Cannabidiol did not induce teratogenicity or neurotoxicity in exposed zebrafish embryos.
Chem Biol Interact. 2018 Jun 11;:
Authors: Valim Brigante TA, Abe FR, Zuardi AW, Hallak JEC, Crippa JAS, de Oliveira DP
Cannabidiol (CBD) is a non-psychotomimetic compound of the Cannabis sativa that has been used for the treatment of severe epilepsy as well as other diseases of nervous system. However, toxicity studies of CBD have great relevance to guarantee the patients safety. In this context, morphological analyses of zebrafish can contribute to evaluate the teratogenic potential, as well as evaluation of acetylcholinesterase activity and motor activity of zebrafish are valuable tools to verify the neurotoxicity potential. In the present work, we use this methodology to test the toxicity of CBD to zebrafish embryos. No malformation was observed in morphological analysis of embryos exposed to all tested concentrations of CBD. Although, twenty per cent of embryos exposed to maximal dose of CBD (300 μg/L) hatched after 96hpf, while embryos in control solution had already hatched in this period. Embryos exposed to CBD did not show differences in acetylcholinesterase activity, but embryos exposed to CBD 20-300 μg/L were 1.4 up to 1.7-fold more active when compared to the control. Despite that, at 48 hpf, motor activity returned to control values. Our results suggest that the effects observed after CBD exposure are intimately related to CB1 receptor that is present in zebrafish since early stages of development. The present work showed early light effects induced by CBD exposure in concentrations that did not alter biochemical activity.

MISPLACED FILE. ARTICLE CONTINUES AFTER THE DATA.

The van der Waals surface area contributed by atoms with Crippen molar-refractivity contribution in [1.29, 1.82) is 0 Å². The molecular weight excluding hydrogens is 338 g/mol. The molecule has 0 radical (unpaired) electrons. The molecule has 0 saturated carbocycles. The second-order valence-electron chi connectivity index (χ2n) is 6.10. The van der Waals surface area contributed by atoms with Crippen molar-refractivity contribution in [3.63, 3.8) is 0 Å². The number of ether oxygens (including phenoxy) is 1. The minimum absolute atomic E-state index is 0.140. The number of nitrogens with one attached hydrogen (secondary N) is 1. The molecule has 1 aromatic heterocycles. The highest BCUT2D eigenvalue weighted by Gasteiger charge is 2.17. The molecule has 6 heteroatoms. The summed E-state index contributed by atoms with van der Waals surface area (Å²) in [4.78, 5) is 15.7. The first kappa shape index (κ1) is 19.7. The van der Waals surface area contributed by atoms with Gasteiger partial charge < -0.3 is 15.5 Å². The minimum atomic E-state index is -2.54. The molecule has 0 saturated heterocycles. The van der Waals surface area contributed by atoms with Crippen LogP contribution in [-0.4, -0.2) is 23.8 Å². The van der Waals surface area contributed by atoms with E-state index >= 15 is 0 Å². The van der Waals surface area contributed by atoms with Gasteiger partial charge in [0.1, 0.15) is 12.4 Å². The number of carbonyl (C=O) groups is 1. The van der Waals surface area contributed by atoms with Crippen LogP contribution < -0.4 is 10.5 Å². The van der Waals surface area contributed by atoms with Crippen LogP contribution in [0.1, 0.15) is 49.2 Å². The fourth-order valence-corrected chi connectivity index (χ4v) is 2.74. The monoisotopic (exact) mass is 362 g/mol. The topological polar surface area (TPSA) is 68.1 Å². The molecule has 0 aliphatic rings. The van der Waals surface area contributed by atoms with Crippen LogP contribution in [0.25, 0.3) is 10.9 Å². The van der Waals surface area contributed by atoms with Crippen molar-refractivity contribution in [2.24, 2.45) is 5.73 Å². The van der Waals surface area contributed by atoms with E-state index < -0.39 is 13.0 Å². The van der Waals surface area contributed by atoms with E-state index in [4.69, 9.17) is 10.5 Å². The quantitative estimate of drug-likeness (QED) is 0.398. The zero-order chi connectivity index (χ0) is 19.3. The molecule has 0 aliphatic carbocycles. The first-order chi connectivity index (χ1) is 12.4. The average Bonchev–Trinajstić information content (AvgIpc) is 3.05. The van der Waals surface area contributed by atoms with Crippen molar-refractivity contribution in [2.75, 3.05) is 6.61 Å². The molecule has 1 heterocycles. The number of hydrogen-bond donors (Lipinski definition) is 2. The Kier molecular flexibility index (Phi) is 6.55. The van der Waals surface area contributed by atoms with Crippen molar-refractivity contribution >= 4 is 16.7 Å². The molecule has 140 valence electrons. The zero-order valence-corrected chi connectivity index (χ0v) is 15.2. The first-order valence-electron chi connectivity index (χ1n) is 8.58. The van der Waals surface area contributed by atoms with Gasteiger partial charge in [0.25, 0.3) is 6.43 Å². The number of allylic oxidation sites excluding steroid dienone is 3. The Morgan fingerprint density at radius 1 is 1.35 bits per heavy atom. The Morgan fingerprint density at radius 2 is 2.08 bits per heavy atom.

PMID: 29902416 [PubMed – as supplied by publisher]
Source: Estudios sobre Cannabidiol (CBD)